Together, the 237 IBAs covered more than 94 million hectares, 11% of Brazilian territory. Only 21% of the sites are protected, 39% are partially protected, and the remaining 40% have no official protection at all.
The two IBA directories are contributing to the protection of key sites for biodiversity in Brazil. For example, the second volume is being used by Brazil’s Ministry of the Environment to guide the Ecological-Economic Macro-zoning of the Brazilian Amazon.
IBAs in the Caribbean
There are 285 IBAs in the Caribbean, documented in a range of regional and national publications. With the BirdLife network as chief advocate, these internationally important sites for bird conservation are being mainstreamed into conservation and development planning, and national legislation.
For example, IBAs have been included in the 2009–2013 Strategic Plan for the National Protected Areas System in Cuba, and the National Master Plan for Protected Areas in the Bahamas. IBAs are built into Bonaire’s Spatial Planning Scheme, Montserrat’s updated National Physical Development Plan, and Grenada’s new System Plan for Protected Areas. IBAs are also being identified as high priority eco-zones within the Nature Policy Plan for St Eustatius, Saba and Bonaire.
The Ramsar Secretariat is promoting a list of IBAs to governments as candidates for designation as wetlands of international importance. For example, in the Dominican Republic, the Laguna Cabral IBA was designated as a Ramsar site. IBAs identified for seabirds are also informing the designation of Ecological or Biologically Significant marine Areas (EBSAs) by the Convention on Biological Diversity.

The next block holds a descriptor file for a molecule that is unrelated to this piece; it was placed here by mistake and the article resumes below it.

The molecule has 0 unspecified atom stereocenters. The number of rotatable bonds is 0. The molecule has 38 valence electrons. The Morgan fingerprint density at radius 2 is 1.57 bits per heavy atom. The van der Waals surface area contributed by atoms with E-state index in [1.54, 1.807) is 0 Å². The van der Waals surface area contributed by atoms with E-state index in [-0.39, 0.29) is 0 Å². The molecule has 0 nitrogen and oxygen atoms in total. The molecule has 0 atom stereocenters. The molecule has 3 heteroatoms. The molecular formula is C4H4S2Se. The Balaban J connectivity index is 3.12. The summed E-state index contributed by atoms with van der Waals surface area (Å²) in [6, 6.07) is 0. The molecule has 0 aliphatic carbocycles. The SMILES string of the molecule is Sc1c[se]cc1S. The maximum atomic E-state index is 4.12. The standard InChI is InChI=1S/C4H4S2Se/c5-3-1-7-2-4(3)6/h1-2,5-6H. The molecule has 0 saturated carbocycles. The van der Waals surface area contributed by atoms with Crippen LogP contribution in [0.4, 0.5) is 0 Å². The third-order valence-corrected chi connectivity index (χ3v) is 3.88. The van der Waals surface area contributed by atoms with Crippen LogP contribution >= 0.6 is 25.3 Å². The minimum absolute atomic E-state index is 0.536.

The BirdLife Caribbean network has helped secure new protected areas at a significant number of IBAs, such as the Humedal Sur de Pinar del Río, Caletones and Delta del Mayarí IBAs in Cuba. In the Dominican Republic, the Loma Charco Azul Biological Reserve was created, and advocacy at local level led to the designation of the country’s first Municipal Protected Areas such as at the Cabo Rojo wetland. In the Bahamas, three IBAs have been included in a proposal for national parks on the island of San Salvador.
The BirdLife network’s interventions at IBAs include working with Local Conservation Groups, strategic land purchase, reforestation, providing drinking water and schooling to remote communities (Haiti), and restoring an abandoned shooting swamp as a “no-hunting” shorebird refuge (Barbados).
The project “Sustainable Conservation of Globally Important Caribbean Bird Habitats: Strengthening a Regional Network for a Shared Resource” ran from 2003 to 2007, with funding from the United Nations Environment Programme’s Global Environment Facility (GEF). Based in the Bahamas, the Dominican Republic and Jamaica, this project enabled the development of a strong network of organisations committed to the conservation of Caribbean birds and biodiversity at IBAs. It also involved working with local governments, NGOs and regional support groups to enhance conservation efforts and improve public awareness at IBAs through training around 450 teachers, setting up small scale eco-tourism ventures, and organising events such as the Caribbean Endemic Bird Festival. In 2011, the work was recognised as one of the 20 best projects in GEF’s 20-year history.